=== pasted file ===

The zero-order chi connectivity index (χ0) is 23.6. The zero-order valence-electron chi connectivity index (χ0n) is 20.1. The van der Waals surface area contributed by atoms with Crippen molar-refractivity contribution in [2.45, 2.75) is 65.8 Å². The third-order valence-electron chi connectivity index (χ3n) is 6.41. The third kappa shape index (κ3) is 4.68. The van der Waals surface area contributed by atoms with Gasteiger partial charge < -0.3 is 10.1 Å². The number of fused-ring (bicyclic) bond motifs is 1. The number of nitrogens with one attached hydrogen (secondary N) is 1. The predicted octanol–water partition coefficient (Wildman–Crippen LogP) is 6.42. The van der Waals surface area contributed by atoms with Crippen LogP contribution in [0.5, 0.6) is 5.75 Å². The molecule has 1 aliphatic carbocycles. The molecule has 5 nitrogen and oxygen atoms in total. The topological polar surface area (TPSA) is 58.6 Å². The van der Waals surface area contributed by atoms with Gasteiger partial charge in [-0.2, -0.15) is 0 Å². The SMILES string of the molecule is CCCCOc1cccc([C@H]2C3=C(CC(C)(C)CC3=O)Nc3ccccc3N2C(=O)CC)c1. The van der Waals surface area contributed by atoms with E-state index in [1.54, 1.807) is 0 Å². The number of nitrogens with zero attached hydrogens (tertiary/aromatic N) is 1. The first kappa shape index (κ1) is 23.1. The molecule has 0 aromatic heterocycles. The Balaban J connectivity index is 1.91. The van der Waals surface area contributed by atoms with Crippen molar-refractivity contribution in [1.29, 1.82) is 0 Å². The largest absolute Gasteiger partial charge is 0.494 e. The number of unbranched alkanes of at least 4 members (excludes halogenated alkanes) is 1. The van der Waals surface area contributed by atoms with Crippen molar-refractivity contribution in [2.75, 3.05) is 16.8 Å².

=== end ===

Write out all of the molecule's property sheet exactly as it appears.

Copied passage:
The zero-order chi connectivity index (χ0) is 23.6. The zero-order valence-electron chi connectivity index (χ0n) is 20.1. The van der Waals surface area contributed by atoms with Crippen molar-refractivity contribution in [2.45, 2.75) is 65.8 Å². The third-order valence-electron chi connectivity index (χ3n) is 6.41. The third kappa shape index (κ3) is 4.68. The van der Waals surface area contributed by atoms with Gasteiger partial charge < -0.3 is 10.1 Å². The number of fused-ring (bicyclic) bond motifs is 1. The number of nitrogens with one attached hydrogen (secondary N) is 1. The predicted octanol–water partition coefficient (Wildman–Crippen LogP) is 6.42. The van der Waals surface area contributed by atoms with Crippen LogP contribution in [0.5, 0.6) is 5.75 Å². The molecule has 1 aliphatic carbocycles. The molecule has 5 nitrogen and oxygen atoms in total. The topological polar surface area (TPSA) is 58.6 Å². The van der Waals surface area contributed by atoms with Gasteiger partial charge in [-0.2, -0.15) is 0 Å². The SMILES string of the molecule is CCCCOc1cccc([C@H]2C3=C(CC(C)(C)CC3=O)Nc3ccccc3N2C(=O)CC)c1. The van der Waals surface area contributed by atoms with E-state index in [1.54, 1.807) is 0 Å². The number of nitrogens with zero attached hydrogens (tertiary/aromatic N) is 1. The first kappa shape index (κ1) is 23.1. The molecule has 0 aromatic heterocycles. The Balaban J connectivity index is 1.91. The van der Waals surface area contributed by atoms with Crippen molar-refractivity contribution in [1.29, 1.82) is 0 Å². The largest absolute Gasteiger partial charge is 0.494 e. The number of unbranched alkanes of at least 4 members (excludes halogenated alkanes) is 1. The van der Waals surface area contributed by atoms with Crippen molar-refractivity contribution in [2.75, 3.05) is 16.8 Å².